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I've considered this issue myself; notably lately while trying to make sense of where my Buddhist practice meets my love life. I think for me I decided the point is to move from need (usually based on insecurity and such) to enjoyment (which tends to be more egalitarian, compassionate, and mutually beneficial). Sort of the whole notion of affect and intention deciding whether something is poison or practice. But maybe that's just me.
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  #28  
Old 05-30-2010, 07:06 AM
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Quote:
Originally Posted by Ariakas View Post
Because ideally...ok maybe not ideally...you are both using each other for happiness and strength. If it is a one sided need than there could be problems if not discussed.
This type of thing came up in a previous discussion about casual sex. That if both people are using one another for sexual gratification, then neither it's ok, because no one is being taken advantage of against their will.

I'm not sure how much I can extend my belief of that to emotional using.

Part of the reason it seems possible to use each other for sex is that in so doing, you remove your emotional attachment and make it a purely physical arrangement. But if you're using each other for happiness, that seems quite the opposite.

My biggest problem with using someone for happiness and strength is the implication that you don't have them yourself, that you need to pull them from the other person. And that's a burdon to place on someone you supposedly love.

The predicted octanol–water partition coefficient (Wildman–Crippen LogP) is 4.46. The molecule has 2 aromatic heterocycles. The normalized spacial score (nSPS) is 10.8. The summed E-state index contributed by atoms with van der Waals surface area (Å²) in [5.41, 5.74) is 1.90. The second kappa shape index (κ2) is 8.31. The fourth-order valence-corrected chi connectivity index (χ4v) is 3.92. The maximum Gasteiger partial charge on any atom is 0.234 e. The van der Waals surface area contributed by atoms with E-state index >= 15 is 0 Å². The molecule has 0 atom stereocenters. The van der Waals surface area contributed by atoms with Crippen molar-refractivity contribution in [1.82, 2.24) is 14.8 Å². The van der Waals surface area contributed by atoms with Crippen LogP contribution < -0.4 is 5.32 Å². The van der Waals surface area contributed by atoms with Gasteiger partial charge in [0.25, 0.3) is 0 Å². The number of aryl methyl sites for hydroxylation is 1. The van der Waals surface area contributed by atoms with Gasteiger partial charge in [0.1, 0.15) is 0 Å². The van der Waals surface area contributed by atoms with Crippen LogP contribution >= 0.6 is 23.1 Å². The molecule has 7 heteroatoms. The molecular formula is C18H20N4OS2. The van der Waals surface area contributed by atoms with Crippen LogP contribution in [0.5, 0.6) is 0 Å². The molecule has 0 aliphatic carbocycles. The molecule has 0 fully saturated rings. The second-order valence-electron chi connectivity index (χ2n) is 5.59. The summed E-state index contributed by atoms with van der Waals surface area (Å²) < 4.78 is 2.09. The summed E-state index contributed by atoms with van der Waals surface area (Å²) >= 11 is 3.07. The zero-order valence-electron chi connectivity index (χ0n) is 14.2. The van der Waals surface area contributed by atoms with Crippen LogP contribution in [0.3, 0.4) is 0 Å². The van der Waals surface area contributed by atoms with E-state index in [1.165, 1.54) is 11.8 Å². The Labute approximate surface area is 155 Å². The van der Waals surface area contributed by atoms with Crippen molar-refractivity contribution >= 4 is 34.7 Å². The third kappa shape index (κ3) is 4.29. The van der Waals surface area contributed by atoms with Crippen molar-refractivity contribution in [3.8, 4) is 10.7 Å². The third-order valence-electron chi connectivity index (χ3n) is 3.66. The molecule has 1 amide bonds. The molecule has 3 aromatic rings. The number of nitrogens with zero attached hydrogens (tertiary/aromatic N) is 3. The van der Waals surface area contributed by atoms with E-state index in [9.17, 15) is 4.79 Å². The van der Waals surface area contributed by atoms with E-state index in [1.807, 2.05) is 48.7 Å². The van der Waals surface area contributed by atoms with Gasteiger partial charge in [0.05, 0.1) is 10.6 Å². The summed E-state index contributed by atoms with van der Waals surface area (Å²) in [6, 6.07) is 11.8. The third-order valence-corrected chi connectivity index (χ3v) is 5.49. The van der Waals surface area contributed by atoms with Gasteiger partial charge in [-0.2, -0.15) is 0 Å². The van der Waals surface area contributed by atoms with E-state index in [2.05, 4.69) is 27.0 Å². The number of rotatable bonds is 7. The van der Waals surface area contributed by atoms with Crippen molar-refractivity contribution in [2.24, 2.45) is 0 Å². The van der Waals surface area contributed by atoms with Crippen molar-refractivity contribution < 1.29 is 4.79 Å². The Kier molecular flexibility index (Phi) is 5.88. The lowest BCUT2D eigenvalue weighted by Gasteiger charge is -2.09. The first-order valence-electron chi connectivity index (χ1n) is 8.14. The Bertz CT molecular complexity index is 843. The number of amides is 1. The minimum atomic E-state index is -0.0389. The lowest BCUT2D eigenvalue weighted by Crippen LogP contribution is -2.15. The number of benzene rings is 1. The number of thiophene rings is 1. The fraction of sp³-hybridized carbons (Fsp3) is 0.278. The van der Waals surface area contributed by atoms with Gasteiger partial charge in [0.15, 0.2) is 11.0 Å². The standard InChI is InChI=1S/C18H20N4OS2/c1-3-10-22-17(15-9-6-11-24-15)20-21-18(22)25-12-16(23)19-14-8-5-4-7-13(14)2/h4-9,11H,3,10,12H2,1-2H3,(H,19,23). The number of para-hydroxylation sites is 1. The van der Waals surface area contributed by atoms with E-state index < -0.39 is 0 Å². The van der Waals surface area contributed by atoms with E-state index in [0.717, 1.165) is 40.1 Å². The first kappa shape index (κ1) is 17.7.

Part of my goal in my marriage is to relieve, as much as possible, burdons from my husband -- not add to them.

Quote:
Originally Posted by whirlingdervish View Post
I think for me I decided the point is to move from need (usually based on insecurity and such) to enjoyment (which tends to be more egalitarian, compassionate, and mutually beneficial).
*thumbs up* this is awesome!
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  #29  
Old 05-30-2010, 06:14 PM
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I've often had the same reaction myself.

If I'm some completely self-sufficient island, why would I care about connecting with others, especially others who may not be as "whole" as I am myself?

Actually, I have always parsed statements like "you must be whole unto yourself before you seek out relationships with others" as some kind of (probably unattainable) standard of mental health. A "job requirement" that very few actual human beings fit.
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  #30  
Old 05-30-2010, 08:44 PM
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Have you ever eaten dinner and been sufficiently full to walk away - but ordered desert anyway and enjoyed every delicious bite ?